ATHN 9 is a natural history study to assess the safety of various Von Willebrand Factor (VWF) regimens for different indications (on-demand, surgery and prophylaxis) in adult and pediatric participants with clinically severe congenital VWD.
Spinal cord stimulation (SCS) therapy is currently used to treat the symptoms of chronic pain. Studying the effect of SCS during muscle testing, proprioception testing and multiple gait analysis, we expect to gain understanding of exactly how SCS influences motor and sensory pathways of the spinal cord. We expect this approach to broaden our understanding in the application of SCS in the chronic pain conditions, and may lead to therapeutic advances in other populations, for example, patients with spinal cord injury.
Myasthenia gravis (MG) is a serious, sometimes life threatening, debilitating condition associated with numerous symptoms including muscular weakness and fatigue. This study is to see how effective and safe rozanolixizumab is in adult patients experiencing moderate to severe symptoms of generalized myasthenia gravis (gMG).
The study consists of a Screening Period of up to 4 weeks, followed by a 6-week double-blind Treatment Period and an Observation Period of 8 weeks. During this 18 weeks period there will be 14 visits to the study clinic.
This is a global phase 3 open-label study designed to evaluate the efficacy and safety of ALN-TTRSC02 in adult patients (18 - 85 years of age) with hATTR amyloidosis. The estimated time on the study is approximately 3 years, including 42 days of Screening, an 18 month Treatment Period and an 18 month Treatment Extension Period.
The objective is to determine if continuous use of TheraBracelet in the home has a clinically meaningful effect in chronic stroke survivors. The study design is a double-blinded randomized controlled trial. We will enroll 40 chronic stroke survivors with moderate hand impairment. Subjects will be randomly assigned to the treatment or control group (n=20 per group). All subjects will wear the TheraBracelet device on the paretic wrist for 8 hours/day every day during their normal daily activity for 1 month. The device will deliver vibration (treatment) or no vibration (control). Double-blinding is possible because the treatment vibration is imperceptible (i.e., subthreshold). Measures of neural plasticity, the amount of the paretic arm use in daily living, clinical hand function, biomechanical grip control, and self-reported abilities for activities of daily living will be assessed at baseline, once a week during the month of wearing the device, and for 3-month follow-up, allowing determination of the efficacy and persistence.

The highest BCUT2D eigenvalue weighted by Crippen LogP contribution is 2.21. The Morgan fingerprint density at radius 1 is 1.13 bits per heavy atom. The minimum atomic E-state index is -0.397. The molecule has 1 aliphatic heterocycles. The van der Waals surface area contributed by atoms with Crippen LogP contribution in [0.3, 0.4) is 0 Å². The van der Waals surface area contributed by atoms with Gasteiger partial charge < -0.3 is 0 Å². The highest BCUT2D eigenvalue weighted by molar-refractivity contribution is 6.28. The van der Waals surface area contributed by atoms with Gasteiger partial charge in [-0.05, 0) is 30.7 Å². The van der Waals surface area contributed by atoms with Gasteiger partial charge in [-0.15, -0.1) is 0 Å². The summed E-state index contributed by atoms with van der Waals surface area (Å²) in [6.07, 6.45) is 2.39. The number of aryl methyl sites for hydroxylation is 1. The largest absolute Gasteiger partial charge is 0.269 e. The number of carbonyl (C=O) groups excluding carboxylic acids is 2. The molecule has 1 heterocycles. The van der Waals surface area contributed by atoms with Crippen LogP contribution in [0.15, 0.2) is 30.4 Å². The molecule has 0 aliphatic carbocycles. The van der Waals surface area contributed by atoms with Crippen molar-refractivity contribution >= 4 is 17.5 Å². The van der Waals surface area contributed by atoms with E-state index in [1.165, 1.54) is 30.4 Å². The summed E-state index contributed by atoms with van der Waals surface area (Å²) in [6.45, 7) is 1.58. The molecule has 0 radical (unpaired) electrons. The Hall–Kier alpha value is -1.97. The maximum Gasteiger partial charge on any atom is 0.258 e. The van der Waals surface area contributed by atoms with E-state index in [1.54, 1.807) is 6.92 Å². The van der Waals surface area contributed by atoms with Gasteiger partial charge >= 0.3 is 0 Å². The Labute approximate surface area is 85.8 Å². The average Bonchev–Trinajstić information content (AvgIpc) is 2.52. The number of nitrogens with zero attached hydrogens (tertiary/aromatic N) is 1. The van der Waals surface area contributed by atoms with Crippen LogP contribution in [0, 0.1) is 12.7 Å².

This is an observational study to develop a research registry to collect information from subjects with Myasthenia Gravis (MG) to evaluate the effects of the treatments they receive and to understand how their medical condition and treatment affects their daily life.
Transcranial direct current stimulation (tDCS) has shown the potential to improve symptoms in patients with motor deficits, however its effects have not been consistent in randomized studies to date, limiting widespread adoption of this technology. A critical gap in our knowledge is a detailed understanding of how tDCS affects motor areas in the brain. We propose using tDCS while recording directly from motor cortex using subdural electrocorticography (sECoG) in patients undergoing deep brain stimulation surgery. We expect this novel approach to broaden our understanding of tDCS application and possibly lead to therapeutic advances in this population.
Rehabilitation interventions including resistance training, functional and task-specific therapy, and gait or locomotor training have been shown to be successful in improving motor function in individuals with neurologic disease or injury. Recent investigations conducted in our laboratory indicate that intense resistance training coupled with task-specific functional training lead to significant gains in functional motor recovery. Similarly, gait rehabilitation involving intense treadmill training and/or task-specific locomotor training has been shown to be effective in improving locomotor ability. However, the underlying neural adaptations associated with these therapeutic approaches are not well understood. Our primary goal is to understand the motor control underpinnings of neurologic rehabilitation in order to apply this knowledge to future generations of therapeutic interventions.